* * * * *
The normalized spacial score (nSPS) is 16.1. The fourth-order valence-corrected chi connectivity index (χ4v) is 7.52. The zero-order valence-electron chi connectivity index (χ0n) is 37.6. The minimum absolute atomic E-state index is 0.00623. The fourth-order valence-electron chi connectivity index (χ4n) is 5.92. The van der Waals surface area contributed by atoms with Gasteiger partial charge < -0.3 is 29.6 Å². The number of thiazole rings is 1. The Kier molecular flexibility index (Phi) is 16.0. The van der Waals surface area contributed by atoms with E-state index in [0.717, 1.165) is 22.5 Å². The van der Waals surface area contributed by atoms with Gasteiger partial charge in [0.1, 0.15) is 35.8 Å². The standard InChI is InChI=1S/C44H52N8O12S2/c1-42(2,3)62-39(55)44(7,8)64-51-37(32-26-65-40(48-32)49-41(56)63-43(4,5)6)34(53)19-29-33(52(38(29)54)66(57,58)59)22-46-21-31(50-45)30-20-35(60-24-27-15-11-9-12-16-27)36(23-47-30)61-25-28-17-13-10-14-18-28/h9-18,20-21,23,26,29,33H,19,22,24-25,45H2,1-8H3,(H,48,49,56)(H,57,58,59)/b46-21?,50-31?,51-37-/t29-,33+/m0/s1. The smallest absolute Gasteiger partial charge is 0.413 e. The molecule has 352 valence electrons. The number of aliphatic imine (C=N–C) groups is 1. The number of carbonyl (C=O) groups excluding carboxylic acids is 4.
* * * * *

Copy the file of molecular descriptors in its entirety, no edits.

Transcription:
The normalized spacial score (nSPS) is 16.1. The fourth-order valence-corrected chi connectivity index (χ4v) is 7.52. The zero-order valence-electron chi connectivity index (χ0n) is 37.6. The minimum absolute atomic E-state index is 0.00623. The fourth-order valence-electron chi connectivity index (χ4n) is 5.92. The van der Waals surface area contributed by atoms with Gasteiger partial charge < -0.3 is 29.6 Å². The number of thiazole rings is 1. The Kier molecular flexibility index (Phi) is 16.0. The van der Waals surface area contributed by atoms with E-state index in [0.717, 1.165) is 22.5 Å². The van der Waals surface area contributed by atoms with Gasteiger partial charge in [0.1, 0.15) is 35.8 Å². The standard InChI is InChI=1S/C44H52N8O12S2/c1-42(2,3)62-39(55)44(7,8)64-51-37(32-26-65-40(48-32)49-41(56)63-43(4,5)6)34(53)19-29-33(52(38(29)54)66(57,58)59)22-46-21-31(50-45)30-20-35(60-24-27-15-11-9-12-16-27)36(23-47-30)61-25-28-17-13-10-14-18-28/h9-18,20-21,23,26,29,33H,19,22,24-25,45H2,1-8H3,(H,48,49,56)(H,57,58,59)/b46-21?,50-31?,51-37-/t29-,33+/m0/s1. The smallest absolute Gasteiger partial charge is 0.413 e. The molecule has 352 valence electrons. The number of aliphatic imine (C=N–C) groups is 1. The number of carbonyl (C=O) groups excluding carboxylic acids is 4.